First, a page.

Are Youth Offenders Getting the “Worst of Both Worlds”? the Legitimate Construction of Youth Justice By the Superior Court of Justice

Monday, 16 July 2018: 16:30
Oral Presentation
Eduardo GUTIERREZ CORNELIUS, York University, Canada
Marcos ALVAREZ, University of Sao Paulo, Brazil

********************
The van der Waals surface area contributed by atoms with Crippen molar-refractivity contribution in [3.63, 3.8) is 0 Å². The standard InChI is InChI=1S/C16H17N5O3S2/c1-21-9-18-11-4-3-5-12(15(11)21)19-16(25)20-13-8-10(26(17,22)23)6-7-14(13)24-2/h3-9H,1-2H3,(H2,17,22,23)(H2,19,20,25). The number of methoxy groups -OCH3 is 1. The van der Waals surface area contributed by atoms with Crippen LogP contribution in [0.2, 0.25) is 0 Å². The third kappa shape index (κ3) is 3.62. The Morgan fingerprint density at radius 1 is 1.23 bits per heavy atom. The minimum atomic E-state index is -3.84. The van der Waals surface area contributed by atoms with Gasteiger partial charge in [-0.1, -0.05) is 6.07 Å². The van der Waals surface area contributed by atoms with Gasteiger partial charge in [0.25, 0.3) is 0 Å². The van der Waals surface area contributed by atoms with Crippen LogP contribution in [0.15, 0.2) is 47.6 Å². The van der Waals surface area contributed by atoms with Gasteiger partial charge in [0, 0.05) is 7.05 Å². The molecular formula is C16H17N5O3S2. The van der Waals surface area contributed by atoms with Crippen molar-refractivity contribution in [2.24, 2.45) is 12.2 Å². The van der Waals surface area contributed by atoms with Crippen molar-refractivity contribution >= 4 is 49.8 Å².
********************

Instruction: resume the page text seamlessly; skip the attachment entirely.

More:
Authors from different countries have argued that youth offenders are being treated with the lack of procedural protection that has historically guided youth justice, while simultaneously being punished in a harsher fashion, as is the tendency in adult justice. This situation has been described as the “worst of both worlds”. This paper investigates how the Brazilian Superior Court of Justice (SCJ) ruled in 53 landmark youth justice cases. In these cases, the court dealt with the possibility of expanding or restricting incarceration and other forms of penal control and procedural protection. Unlike other studies on judicial behavior, this paper addresses both practices and discourse. It employs Bourdieu’s sociology to frame judicial decisions as acts of state, which carry the monopoly of physical and symbolic violence. This construction emphasizes the role of the state in communicating the legitimate response to certain situations and the ways to address these situations linguistically. In order to account for the court’s decision making-pattern, qualitative comparative analysis is employed. The SCJ institutes two youth justice models. In serious cases, it expands penal control and the use of incarceration, while restricting procedural protection. In non-serious cases, it behaves contrariwise. Thus, the court promotes a differentiation of two types of youths: the ones who deserve to be treated liked adults and the ones who should be protected from state intervention. Both models rely on rehabilitation discourses, though the punitive goal is mentioned almost exclusively in serious cases. Other justifications are common to both models. The court promotes a juxtaposition of different ideal types of justice: it is legitimate both to apply adult criminal law and to reject it, to focus on cases’ seriousness and on offenders’ characteristics, to protect offenders and society. This combination of discourses, usually seen as contradictory, expands the possibilities of penal intervention.